So why make use of connections in the first place?

First, without speaking with people, our investment decisions cannot be as informed without talking to people in the industry. The annual reports can only tell us so much, and we have to talk to the people who actually make up the company to fully understand what the company is doing.

Second, as I alluded to earlier, every other actively managed long-term investment fund is doing it, so VVI should as well. Getting out there and asking people questions helps our educational goals an indescribably amount. Through this process, members must think of tough questions that they think will help their invest decision and then digest the answers to either validate or challenge their perceptions about the company. I believe it also helps with club engagement. No matter how “professional” an undergraduate club is, students are students, and thus there is little motivation to debate investment theories for many students when essays are due and tests are approaching. Talking to people helps with getting members to care about the project they’re investing their own time in, providing a professional investing experience at the same time.

Finally, it’s part of the fun! Talking to people is my personal favorite part of the research process. In my experience, I’ve found that people like to talk to us as well. Talking to young people about your company is fun for most adults, and some of the time, we are the only one’s interested in hearing people talk about their jobs. That may sounds sarcastic, but it’s completely true. Talking to students interested in what they do is an experience not many employees get, and many are willing to chat.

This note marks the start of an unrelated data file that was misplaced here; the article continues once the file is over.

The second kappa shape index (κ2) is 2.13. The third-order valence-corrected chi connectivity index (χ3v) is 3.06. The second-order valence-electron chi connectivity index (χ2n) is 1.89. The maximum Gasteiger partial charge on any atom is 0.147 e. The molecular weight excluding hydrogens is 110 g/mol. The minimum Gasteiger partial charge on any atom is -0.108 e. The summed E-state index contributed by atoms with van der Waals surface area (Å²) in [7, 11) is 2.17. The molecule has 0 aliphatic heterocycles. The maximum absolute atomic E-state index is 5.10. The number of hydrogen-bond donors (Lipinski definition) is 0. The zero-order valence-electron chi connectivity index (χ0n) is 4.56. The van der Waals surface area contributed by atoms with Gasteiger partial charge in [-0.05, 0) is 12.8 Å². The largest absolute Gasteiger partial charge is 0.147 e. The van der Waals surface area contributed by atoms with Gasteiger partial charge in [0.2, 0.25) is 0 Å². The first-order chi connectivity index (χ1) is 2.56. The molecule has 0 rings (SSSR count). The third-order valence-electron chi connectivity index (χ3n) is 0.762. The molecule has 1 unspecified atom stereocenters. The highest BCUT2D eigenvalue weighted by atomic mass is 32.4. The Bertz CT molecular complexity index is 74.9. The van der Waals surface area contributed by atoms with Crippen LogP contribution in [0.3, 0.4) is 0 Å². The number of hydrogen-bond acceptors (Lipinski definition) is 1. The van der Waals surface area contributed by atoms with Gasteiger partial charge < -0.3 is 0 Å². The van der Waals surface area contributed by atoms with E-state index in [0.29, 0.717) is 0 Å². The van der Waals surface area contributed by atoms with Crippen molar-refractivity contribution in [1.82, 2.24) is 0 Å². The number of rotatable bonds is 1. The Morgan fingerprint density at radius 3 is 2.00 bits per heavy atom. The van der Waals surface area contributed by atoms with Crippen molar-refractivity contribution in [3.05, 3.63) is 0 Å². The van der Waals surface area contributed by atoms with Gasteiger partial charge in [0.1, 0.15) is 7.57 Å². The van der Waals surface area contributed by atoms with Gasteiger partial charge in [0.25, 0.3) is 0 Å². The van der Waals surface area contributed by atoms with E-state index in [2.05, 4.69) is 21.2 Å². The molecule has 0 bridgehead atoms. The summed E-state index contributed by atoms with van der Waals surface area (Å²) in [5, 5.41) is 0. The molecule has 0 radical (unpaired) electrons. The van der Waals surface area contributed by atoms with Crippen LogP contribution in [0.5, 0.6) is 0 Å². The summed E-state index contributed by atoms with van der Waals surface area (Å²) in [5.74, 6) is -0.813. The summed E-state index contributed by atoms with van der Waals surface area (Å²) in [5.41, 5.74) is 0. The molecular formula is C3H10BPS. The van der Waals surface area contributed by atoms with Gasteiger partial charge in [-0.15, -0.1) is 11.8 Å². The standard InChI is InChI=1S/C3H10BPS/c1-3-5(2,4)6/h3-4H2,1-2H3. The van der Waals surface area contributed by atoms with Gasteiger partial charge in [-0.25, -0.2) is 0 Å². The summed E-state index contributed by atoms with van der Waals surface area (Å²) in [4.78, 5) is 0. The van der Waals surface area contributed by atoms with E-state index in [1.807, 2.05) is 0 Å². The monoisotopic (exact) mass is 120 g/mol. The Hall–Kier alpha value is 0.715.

I heard rumors (although I haven’t checked it out yet myself) that there is a whole graduate level class in Stanford which uses Philip Fisher’s Common Stocks and Uncommon Profits as its textbook. In it, Fisher describes his 15 point scuttle butt method which states the importance of talking to employees, management, and competitors.

Here’s a quote from him about this issue that I think just about every value investor knows:

“Go to five companies in an industry, ask each of them intelligent questions about the points of strength and weakness of the other four, and nine times out of ten a surprisingly detailed and accurate picture of all five will emerge.”

–Philip Fisher

I would actually like to expand on Fisher’s comment here. The best managers will tell you the strengths and weaknesses of their own company as well, so it’s always good to ask. But how can you know without actually talking to them? Very few annuals describe the true weaknesses of a company, and I have read many which are overly optimistic and read like bad marketing material. Sell-side reports often focus on short term metrics, and only get the value investor so far. To make better investments and learn the most, it is critically important that VVI gets out there and talks to people.

Victors Value Investments

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Victors Value Investments (VVI) is the undergraduate investment club at The University of Michigan.